BIZTECH: Let’s take a little bit of time to talk about what you call evidence-based security. What does that incorporate and how did it factor into your plans when you were trying to adopt zero trust?

FRENZ: I’m very big on security testing. One of the things I like to do is find ways to quantify security, make security measurable. And the EICAR test example is an example of that, by simulating an attack or some other security incident, developing metrics around that to determine how well your security controls are working or not working and using that to identify improvements in security. I really liked that approach because it gives you a clear idea of what works and what doesn’t work. As you make changes to the organization, you can quantitatively see if you’re making an improvement or not. I find that a very effective way to make security decisions.

BIZTECH: Did you find that a lot of the different tactics that you learned in the first go-round were able to be transferred to Mount Sinai? Or did you find that there were quirks between the different organizations that you had to account for?

FRENZ: It was basically the same approach of doing the asset inventory first and then taking the asset inventory and using that to figure out the data flows. Those techniques were definitely transferable. The other important lesson to learn from the first time that’s made it a little easier doing it a second time around is not to try to bite off too much at once. It’s important to understand that zero trust is not something that you’re going to just flip a switch one day and be all zero trust. Zero trust is a process, and you’re going to want to roll it out over time to avoid breaking stuff.

Chris Frenz
It’s important to understand that zero trust is not something that you’re going to just flip a switch one day and be all zero trust. Zero trust is a process, and you’re going to want to roll it out over time to avoid breaking stuff.”

Chris Frenz Associate Vice President of IT Security, Mount Sinai South Nassau

In my previous organization, we started with the servers first because it was a heavily virtualized environment, and there were some legacy servers at the time. We decided that a lot of the risk was there. So, we began with the servers and a lot of low-hanging fruit. We did things like DNS servers, DHCP servers, NTP servers, and things where the ports and protocols were well understood and the chance of breaking something was minimal. So that allowed the team to scale up, learn the tools and move on from there.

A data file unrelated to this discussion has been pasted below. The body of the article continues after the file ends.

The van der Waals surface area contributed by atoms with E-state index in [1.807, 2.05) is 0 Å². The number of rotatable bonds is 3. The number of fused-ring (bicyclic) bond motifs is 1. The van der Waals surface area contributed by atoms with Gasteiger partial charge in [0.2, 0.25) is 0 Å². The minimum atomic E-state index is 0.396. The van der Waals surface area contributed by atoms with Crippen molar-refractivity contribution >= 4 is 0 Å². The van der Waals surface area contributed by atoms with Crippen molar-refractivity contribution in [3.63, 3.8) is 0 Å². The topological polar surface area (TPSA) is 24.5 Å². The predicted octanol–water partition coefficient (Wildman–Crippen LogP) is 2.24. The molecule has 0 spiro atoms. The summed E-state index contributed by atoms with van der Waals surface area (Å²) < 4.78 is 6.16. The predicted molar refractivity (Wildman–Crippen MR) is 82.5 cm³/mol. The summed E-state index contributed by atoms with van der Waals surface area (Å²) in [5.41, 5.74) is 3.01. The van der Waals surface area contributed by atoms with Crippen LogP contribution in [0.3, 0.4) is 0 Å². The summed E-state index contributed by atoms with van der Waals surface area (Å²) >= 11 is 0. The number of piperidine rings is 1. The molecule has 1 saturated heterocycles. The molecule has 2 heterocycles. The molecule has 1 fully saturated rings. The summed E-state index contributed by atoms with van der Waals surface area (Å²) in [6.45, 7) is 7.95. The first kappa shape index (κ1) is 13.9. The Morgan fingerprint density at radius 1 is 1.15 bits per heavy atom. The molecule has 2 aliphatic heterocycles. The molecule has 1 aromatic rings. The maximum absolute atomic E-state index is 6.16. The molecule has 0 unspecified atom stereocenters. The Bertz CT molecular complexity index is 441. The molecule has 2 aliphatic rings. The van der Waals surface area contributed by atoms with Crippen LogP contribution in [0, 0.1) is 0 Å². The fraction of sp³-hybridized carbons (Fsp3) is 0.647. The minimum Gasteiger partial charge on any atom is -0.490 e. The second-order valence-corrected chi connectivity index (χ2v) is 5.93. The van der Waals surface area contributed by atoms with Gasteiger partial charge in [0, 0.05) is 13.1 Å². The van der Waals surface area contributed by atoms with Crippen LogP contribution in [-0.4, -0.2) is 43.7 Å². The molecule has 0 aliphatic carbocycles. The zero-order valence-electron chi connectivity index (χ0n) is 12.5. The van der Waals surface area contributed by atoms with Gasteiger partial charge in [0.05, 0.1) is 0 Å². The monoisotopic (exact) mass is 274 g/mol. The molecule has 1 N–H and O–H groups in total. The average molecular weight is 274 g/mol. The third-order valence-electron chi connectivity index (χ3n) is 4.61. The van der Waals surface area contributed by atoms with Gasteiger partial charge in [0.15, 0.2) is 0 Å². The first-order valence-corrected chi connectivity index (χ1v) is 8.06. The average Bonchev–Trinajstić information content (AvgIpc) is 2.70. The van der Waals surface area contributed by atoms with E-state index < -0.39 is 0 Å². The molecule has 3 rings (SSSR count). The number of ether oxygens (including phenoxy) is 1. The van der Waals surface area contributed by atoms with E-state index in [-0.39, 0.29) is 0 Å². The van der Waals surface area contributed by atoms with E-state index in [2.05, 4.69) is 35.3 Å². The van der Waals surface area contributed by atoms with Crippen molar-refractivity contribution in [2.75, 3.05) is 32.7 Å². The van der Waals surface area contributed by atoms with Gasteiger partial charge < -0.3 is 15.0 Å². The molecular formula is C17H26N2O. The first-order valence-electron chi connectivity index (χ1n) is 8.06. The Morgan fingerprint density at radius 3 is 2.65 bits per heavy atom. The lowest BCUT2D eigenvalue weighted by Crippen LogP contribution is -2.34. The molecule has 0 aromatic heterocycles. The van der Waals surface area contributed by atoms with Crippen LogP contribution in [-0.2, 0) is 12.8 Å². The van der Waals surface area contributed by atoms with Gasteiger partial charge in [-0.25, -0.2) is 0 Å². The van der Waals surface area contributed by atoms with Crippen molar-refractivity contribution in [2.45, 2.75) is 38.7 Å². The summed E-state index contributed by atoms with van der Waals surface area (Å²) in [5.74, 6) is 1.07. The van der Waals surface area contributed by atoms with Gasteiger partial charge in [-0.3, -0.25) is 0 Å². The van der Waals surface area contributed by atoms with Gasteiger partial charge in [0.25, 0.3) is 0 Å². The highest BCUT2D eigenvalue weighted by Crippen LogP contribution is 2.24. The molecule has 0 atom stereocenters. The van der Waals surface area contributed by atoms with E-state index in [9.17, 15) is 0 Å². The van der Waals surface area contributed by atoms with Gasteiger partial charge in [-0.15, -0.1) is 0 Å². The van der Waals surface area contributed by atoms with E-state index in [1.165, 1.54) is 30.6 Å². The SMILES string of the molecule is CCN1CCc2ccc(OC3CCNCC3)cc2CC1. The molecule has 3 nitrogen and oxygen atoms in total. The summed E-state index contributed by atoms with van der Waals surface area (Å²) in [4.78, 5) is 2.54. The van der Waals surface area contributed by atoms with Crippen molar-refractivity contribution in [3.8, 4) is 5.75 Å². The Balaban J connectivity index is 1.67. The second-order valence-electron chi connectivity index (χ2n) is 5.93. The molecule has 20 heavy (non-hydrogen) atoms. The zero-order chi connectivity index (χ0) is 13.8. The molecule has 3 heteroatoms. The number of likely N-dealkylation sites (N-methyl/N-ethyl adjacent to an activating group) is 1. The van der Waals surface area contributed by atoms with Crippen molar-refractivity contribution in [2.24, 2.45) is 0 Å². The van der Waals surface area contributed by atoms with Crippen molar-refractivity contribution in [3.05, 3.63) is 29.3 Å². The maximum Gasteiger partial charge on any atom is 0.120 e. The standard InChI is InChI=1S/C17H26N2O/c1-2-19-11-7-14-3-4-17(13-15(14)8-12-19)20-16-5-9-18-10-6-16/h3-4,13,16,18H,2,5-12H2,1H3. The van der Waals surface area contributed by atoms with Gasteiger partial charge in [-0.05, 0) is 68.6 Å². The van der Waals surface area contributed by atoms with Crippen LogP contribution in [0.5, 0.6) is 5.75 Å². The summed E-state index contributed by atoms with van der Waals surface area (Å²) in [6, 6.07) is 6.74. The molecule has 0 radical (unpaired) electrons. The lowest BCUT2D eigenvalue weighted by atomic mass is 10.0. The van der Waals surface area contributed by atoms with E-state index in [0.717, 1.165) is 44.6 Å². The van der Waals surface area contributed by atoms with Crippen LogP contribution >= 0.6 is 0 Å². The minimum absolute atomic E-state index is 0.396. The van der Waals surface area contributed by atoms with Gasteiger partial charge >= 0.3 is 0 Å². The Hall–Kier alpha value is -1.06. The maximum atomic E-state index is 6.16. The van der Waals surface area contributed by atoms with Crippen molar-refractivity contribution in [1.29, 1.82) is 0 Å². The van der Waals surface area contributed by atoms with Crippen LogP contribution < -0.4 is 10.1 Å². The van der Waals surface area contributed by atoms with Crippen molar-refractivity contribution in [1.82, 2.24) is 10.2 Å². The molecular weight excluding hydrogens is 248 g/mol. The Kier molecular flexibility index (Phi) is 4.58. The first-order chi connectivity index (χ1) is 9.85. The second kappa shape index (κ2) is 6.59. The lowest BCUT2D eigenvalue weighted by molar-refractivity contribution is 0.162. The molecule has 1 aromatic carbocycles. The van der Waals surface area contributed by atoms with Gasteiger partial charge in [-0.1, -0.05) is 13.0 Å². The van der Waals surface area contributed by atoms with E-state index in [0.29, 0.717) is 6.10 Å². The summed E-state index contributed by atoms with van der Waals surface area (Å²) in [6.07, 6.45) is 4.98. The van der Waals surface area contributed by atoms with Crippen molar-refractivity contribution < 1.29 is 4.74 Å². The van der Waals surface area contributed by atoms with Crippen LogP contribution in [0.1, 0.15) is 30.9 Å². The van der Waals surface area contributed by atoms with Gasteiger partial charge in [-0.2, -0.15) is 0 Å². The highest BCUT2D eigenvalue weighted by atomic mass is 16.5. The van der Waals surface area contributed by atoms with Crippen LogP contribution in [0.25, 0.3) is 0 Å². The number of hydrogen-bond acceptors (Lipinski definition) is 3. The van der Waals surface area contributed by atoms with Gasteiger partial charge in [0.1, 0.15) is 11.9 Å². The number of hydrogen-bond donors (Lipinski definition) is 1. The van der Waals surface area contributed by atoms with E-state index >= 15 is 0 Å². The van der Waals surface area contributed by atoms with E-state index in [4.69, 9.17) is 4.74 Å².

At Mount Sinai, we’re taking a similar approach. We did a lot of simple systems where we understood the ports and protocols first, once again, to learn the tools. We’re a little less virtualized at Mount Sinai, but we’re doing our workstations next. And that’s also largely due to changing risk factors. One of the more recent determinations is that ransomware has been hitting hospitals hard. We’re worried about effective workstations becoming the initial point of compromise and being used as a staging ground for attacking other systems within the organization.

BIZTECH: What can other healthcare leaders do to incorporate some of these same tactics into their own organizations? Are there any other kinds of tactics they can adopt to put their organizations on the same path?

FRENZ: On the zero-trust side, I would say that, one, it’s important to remember that it’s not going to be a single project. Zero trust is more of a mindset. And I would say it’s something for which you don’t want to let perfect be the enemy of good. You’re not going to be able to have a perfect zero-trust architecture quickly. It’s going to take time, but it doesn’t mean that the process is not worth starting. I would begin the zero-trust initiative, start mapping out those assets, start mapping out the traffic. There’s a lot of value there just from the process itself. So you begin that journey, start looking at ways you can segment the network.

The other thing I would advise is that zero trust is an excellent security control, but defense in depth is still critical. Zero trust is very effective. It’s a great way to do security, but no one single security control is a panacea for all security needs. So, it’s a great tool to have in your security arsenal, but it shouldn’t be the only one.